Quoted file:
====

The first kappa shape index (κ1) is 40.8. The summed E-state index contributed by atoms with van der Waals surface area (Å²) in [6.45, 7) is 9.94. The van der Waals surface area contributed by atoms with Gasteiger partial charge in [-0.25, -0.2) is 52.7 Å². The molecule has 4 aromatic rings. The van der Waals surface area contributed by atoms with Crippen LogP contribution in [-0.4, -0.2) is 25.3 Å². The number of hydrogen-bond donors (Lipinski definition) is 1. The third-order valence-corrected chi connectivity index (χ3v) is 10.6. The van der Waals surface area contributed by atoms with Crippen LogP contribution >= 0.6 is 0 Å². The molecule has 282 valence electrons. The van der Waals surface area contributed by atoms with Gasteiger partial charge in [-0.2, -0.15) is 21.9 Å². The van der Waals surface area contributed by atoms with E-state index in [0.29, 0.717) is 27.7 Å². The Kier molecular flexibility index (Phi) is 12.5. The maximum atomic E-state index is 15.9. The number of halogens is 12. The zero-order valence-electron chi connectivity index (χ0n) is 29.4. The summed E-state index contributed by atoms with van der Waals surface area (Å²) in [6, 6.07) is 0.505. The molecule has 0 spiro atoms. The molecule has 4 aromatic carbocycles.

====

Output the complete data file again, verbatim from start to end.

The first kappa shape index (κ1) is 40.8. The summed E-state index contributed by atoms with van der Waals surface area (Å²) in [6.45, 7) is 9.94. The van der Waals surface area contributed by atoms with Gasteiger partial charge in [-0.25, -0.2) is 52.7 Å². The molecule has 4 aromatic rings. The van der Waals surface area contributed by atoms with Crippen LogP contribution in [-0.4, -0.2) is 25.3 Å². The number of hydrogen-bond donors (Lipinski definition) is 1. The third-order valence-corrected chi connectivity index (χ3v) is 10.6. The van der Waals surface area contributed by atoms with Crippen LogP contribution >= 0.6 is 0 Å². The molecule has 282 valence electrons. The van der Waals surface area contributed by atoms with Gasteiger partial charge in [-0.2, -0.15) is 21.9 Å². The van der Waals surface area contributed by atoms with E-state index in [0.29, 0.717) is 27.7 Å². The Kier molecular flexibility index (Phi) is 12.5. The maximum atomic E-state index is 15.9. The number of halogens is 12. The zero-order valence-electron chi connectivity index (χ0n) is 29.4. The summed E-state index contributed by atoms with van der Waals surface area (Å²) in [6, 6.07) is 0.505. The molecule has 0 spiro atoms. The molecule has 4 aromatic carbocycles.